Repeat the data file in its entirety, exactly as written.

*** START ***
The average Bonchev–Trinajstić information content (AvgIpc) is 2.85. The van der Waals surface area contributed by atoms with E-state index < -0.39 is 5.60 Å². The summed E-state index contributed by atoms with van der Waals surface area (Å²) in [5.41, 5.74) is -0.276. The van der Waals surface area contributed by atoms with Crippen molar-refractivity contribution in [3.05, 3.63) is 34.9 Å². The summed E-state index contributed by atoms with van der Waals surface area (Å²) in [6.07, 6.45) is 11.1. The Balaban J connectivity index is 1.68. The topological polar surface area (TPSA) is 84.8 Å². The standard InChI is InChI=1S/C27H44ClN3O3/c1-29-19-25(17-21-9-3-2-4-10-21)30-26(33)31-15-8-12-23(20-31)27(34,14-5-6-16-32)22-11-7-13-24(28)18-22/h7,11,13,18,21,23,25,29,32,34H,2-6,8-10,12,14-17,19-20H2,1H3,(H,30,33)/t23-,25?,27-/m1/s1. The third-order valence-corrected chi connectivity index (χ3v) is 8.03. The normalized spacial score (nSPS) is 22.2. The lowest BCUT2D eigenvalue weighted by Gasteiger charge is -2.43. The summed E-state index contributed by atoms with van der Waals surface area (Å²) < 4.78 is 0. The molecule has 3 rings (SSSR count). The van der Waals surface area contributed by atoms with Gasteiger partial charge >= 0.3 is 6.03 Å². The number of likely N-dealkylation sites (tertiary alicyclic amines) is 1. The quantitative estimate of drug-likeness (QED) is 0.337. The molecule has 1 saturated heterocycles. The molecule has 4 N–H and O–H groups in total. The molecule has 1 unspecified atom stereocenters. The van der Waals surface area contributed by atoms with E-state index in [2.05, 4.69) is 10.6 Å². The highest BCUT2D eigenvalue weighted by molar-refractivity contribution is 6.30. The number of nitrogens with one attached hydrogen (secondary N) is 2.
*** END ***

The average Bonchev–Trinajstić information content (AvgIpc) is 2.85. The van der Waals surface area contributed by atoms with E-state index < -0.39 is 5.60 Å². The summed E-state index contributed by atoms with van der Waals surface area (Å²) in [5.41, 5.74) is -0.276. The van der Waals surface area contributed by atoms with Crippen molar-refractivity contribution in [3.05, 3.63) is 34.9 Å². The summed E-state index contributed by atoms with van der Waals surface area (Å²) in [6.07, 6.45) is 11.1. The Balaban J connectivity index is 1.68. The topological polar surface area (TPSA) is 84.8 Å². The standard InChI is InChI=1S/C27H44ClN3O3/c1-29-19-25(17-21-9-3-2-4-10-21)30-26(33)31-15-8-12-23(20-31)27(34,14-5-6-16-32)22-11-7-13-24(28)18-22/h7,11,13,18,21,23,25,29,32,34H,2-6,8-10,12,14-17,19-20H2,1H3,(H,30,33)/t23-,25?,27-/m1/s1. The third-order valence-corrected chi connectivity index (χ3v) is 8.03. The normalized spacial score (nSPS) is 22.2. The lowest BCUT2D eigenvalue weighted by Gasteiger charge is -2.43. The summed E-state index contributed by atoms with van der Waals surface area (Å²) < 4.78 is 0. The molecule has 3 rings (SSSR count). The van der Waals surface area contributed by atoms with Gasteiger partial charge >= 0.3 is 6.03 Å². The number of likely N-dealkylation sites (tertiary alicyclic amines) is 1. The quantitative estimate of drug-likeness (QED) is 0.337. The molecule has 1 saturated heterocycles. The molecule has 4 N–H and O–H groups in total. The molecule has 1 unspecified atom stereocenters. The van der Waals surface area contributed by atoms with E-state index in [2.05, 4.69) is 10.6 Å². The highest BCUT2D eigenvalue weighted by molar-refractivity contribution is 6.30. The number of nitrogens with one attached hydrogen (secondary N) is 2.